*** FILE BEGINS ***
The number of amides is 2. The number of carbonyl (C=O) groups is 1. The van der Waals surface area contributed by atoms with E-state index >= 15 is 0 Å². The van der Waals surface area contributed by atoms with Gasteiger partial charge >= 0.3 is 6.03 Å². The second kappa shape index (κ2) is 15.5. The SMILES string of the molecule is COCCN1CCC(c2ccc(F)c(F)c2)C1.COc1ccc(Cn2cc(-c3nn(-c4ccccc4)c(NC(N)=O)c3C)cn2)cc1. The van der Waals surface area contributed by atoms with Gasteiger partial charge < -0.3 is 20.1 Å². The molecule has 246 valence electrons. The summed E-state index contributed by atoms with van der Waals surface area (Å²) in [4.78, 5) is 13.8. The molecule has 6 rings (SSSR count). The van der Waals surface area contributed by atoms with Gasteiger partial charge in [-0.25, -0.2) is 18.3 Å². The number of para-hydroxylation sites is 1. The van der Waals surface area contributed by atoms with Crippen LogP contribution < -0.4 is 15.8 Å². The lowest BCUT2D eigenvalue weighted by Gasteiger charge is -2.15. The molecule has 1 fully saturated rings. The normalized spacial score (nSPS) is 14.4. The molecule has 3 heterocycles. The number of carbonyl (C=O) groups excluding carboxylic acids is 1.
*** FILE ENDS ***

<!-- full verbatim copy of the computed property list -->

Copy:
The number of amides is 2. The number of carbonyl (C=O) groups is 1. The van der Waals surface area contributed by atoms with E-state index >= 15 is 0 Å². The van der Waals surface area contributed by atoms with Gasteiger partial charge >= 0.3 is 6.03 Å². The second kappa shape index (κ2) is 15.5. The SMILES string of the molecule is COCCN1CCC(c2ccc(F)c(F)c2)C1.COc1ccc(Cn2cc(-c3nn(-c4ccccc4)c(NC(N)=O)c3C)cn2)cc1. The van der Waals surface area contributed by atoms with Gasteiger partial charge < -0.3 is 20.1 Å². The molecule has 246 valence electrons. The summed E-state index contributed by atoms with van der Waals surface area (Å²) in [4.78, 5) is 13.8. The molecule has 6 rings (SSSR count). The van der Waals surface area contributed by atoms with Gasteiger partial charge in [-0.25, -0.2) is 18.3 Å². The number of para-hydroxylation sites is 1. The van der Waals surface area contributed by atoms with Crippen LogP contribution < -0.4 is 15.8 Å². The lowest BCUT2D eigenvalue weighted by Gasteiger charge is -2.15. The molecule has 1 fully saturated rings. The normalized spacial score (nSPS) is 14.4. The molecule has 3 heterocycles. The number of carbonyl (C=O) groups excluding carboxylic acids is 1.